How Much Does High School Matter? High School Classes and Subsequent College Performance

22 Pages Posted: 14 May 2013

See all articles by Greg Ferenstein

Greg Ferenstein


Brad Hershbein

W.E. Upjohn Institute for Employment Research

Date Written: February 28, 2013


We investigate how high school instruction in certain subjects is related to academic performance in college in the same courses. We find that high school exposure has only a mild association with college grades after controlling for academic, demographic, and individual-level variables. We examine most of the popular courses taken in college that are typically not required in most high schools, and find that a year of exposure in high school to physics, psychology, economics, and sociology is associated with changes in grades for the same college course of between 0.003 and 0.2 points (on a four-point scale), none of which is statistically significant. Calculus, the exception, has a moderate association, with about a half- letter-grade improvement (0.49 points). Our results are consistent with decades of smaller scale research based on individual high schools or college classes. We discuss reasons why high school course-taking can, in many instances, have a small impact on college performance. Finally, our results call into question the effectiveness of policy interventions that do not link high school outcomes to college performance.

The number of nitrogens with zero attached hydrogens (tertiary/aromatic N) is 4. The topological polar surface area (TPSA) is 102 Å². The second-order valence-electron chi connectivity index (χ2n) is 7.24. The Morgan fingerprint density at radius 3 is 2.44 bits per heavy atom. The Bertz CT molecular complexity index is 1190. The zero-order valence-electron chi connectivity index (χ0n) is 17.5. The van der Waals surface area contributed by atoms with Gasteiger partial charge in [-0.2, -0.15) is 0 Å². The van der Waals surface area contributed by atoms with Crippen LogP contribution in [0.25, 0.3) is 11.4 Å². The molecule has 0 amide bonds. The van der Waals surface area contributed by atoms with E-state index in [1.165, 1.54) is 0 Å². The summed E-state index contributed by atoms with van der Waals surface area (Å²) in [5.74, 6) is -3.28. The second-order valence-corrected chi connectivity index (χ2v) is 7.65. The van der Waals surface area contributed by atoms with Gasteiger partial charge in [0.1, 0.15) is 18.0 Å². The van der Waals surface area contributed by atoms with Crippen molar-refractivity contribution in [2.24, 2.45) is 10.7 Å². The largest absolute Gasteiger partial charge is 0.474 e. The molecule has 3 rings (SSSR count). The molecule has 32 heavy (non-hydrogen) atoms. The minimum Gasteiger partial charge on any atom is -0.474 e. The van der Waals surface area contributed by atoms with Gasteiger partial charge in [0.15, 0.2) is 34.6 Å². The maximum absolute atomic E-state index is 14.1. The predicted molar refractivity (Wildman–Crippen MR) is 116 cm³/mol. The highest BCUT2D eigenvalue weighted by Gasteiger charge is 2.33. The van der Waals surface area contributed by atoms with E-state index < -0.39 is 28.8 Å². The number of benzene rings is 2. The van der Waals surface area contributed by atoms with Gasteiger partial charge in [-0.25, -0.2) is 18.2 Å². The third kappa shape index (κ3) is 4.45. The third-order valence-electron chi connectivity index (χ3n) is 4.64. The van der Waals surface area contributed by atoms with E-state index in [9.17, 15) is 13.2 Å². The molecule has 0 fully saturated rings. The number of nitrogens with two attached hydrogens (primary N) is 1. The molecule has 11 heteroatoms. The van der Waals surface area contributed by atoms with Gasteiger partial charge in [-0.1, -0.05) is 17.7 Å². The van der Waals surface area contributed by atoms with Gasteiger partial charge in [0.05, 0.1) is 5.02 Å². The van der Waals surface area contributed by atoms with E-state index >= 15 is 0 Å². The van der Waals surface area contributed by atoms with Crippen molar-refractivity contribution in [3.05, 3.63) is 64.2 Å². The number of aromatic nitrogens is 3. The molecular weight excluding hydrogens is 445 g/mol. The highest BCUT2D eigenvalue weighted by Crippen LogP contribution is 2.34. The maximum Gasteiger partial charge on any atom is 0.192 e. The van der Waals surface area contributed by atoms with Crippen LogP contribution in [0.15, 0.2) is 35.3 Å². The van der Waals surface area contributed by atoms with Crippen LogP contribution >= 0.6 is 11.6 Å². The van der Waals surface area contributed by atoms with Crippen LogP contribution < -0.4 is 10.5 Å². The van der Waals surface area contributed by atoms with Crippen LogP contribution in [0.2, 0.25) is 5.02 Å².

Keywords: high school, college, course-taking, academic performance, calculus, critical thinking, argument

Suggested Citation

Ferenstein, Gregory and Hershbein, Brad, How Much Does High School Matter? High School Classes and Subsequent College Performance (February 28, 2013). Available at SSRN: or

Gregory Ferenstein

Independent ( email )

Brad Hershbein (Contact Author)

W.E. Upjohn Institute for Employment Research ( email )

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